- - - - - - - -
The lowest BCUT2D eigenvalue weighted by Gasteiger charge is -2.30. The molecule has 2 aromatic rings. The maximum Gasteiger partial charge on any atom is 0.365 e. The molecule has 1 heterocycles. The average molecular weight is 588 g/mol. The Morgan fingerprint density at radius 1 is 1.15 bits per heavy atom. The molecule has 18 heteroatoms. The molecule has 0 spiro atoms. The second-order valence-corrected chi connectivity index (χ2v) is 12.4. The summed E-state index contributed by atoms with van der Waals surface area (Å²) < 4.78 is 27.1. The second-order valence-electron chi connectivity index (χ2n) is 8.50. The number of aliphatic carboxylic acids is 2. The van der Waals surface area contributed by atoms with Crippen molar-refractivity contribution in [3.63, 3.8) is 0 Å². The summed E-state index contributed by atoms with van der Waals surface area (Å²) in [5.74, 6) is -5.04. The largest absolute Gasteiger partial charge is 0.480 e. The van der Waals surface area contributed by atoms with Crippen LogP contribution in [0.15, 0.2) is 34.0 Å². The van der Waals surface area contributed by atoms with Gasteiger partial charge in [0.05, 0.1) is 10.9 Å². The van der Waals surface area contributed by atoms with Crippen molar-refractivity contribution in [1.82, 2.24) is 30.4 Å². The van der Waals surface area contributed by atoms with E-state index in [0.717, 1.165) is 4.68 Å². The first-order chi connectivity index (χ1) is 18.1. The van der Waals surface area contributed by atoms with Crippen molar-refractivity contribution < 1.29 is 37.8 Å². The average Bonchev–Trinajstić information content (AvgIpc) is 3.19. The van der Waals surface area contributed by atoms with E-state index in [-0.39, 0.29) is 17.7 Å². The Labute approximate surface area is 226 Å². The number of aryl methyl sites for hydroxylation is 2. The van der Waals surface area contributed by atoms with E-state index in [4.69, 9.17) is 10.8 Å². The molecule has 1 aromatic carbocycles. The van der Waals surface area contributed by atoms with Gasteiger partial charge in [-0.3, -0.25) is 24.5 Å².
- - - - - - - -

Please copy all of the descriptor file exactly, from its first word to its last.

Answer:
The lowest BCUT2D eigenvalue weighted by Gasteiger charge is -2.30. The molecule has 2 aromatic rings. The maximum Gasteiger partial charge on any atom is 0.365 e. The molecule has 1 heterocycles. The average molecular weight is 588 g/mol. The Morgan fingerprint density at radius 1 is 1.15 bits per heavy atom. The molecule has 18 heteroatoms. The molecule has 0 spiro atoms. The second-order valence-corrected chi connectivity index (χ2v) is 12.4. The summed E-state index contributed by atoms with van der Waals surface area (Å²) < 4.78 is 27.1. The second-order valence-electron chi connectivity index (χ2n) is 8.50. The number of aliphatic carboxylic acids is 2. The van der Waals surface area contributed by atoms with Crippen molar-refractivity contribution in [3.63, 3.8) is 0 Å². The summed E-state index contributed by atoms with van der Waals surface area (Å²) in [5.74, 6) is -5.04. The largest absolute Gasteiger partial charge is 0.480 e. The van der Waals surface area contributed by atoms with Crippen LogP contribution in [0.15, 0.2) is 34.0 Å². The van der Waals surface area contributed by atoms with Gasteiger partial charge in [0.05, 0.1) is 10.9 Å². The van der Waals surface area contributed by atoms with Crippen molar-refractivity contribution in [1.82, 2.24) is 30.4 Å². The van der Waals surface area contributed by atoms with E-state index in [0.717, 1.165) is 4.68 Å². The first-order chi connectivity index (χ1) is 18.1. The van der Waals surface area contributed by atoms with Crippen molar-refractivity contribution < 1.29 is 37.8 Å². The average Bonchev–Trinajstić information content (AvgIpc) is 3.19. The van der Waals surface area contributed by atoms with E-state index in [-0.39, 0.29) is 17.7 Å². The Labute approximate surface area is 226 Å². The number of aryl methyl sites for hydroxylation is 2. The van der Waals surface area contributed by atoms with E-state index in [4.69, 9.17) is 10.8 Å². The molecule has 1 aromatic carbocycles. The van der Waals surface area contributed by atoms with Gasteiger partial charge in [-0.3, -0.25) is 24.5 Å².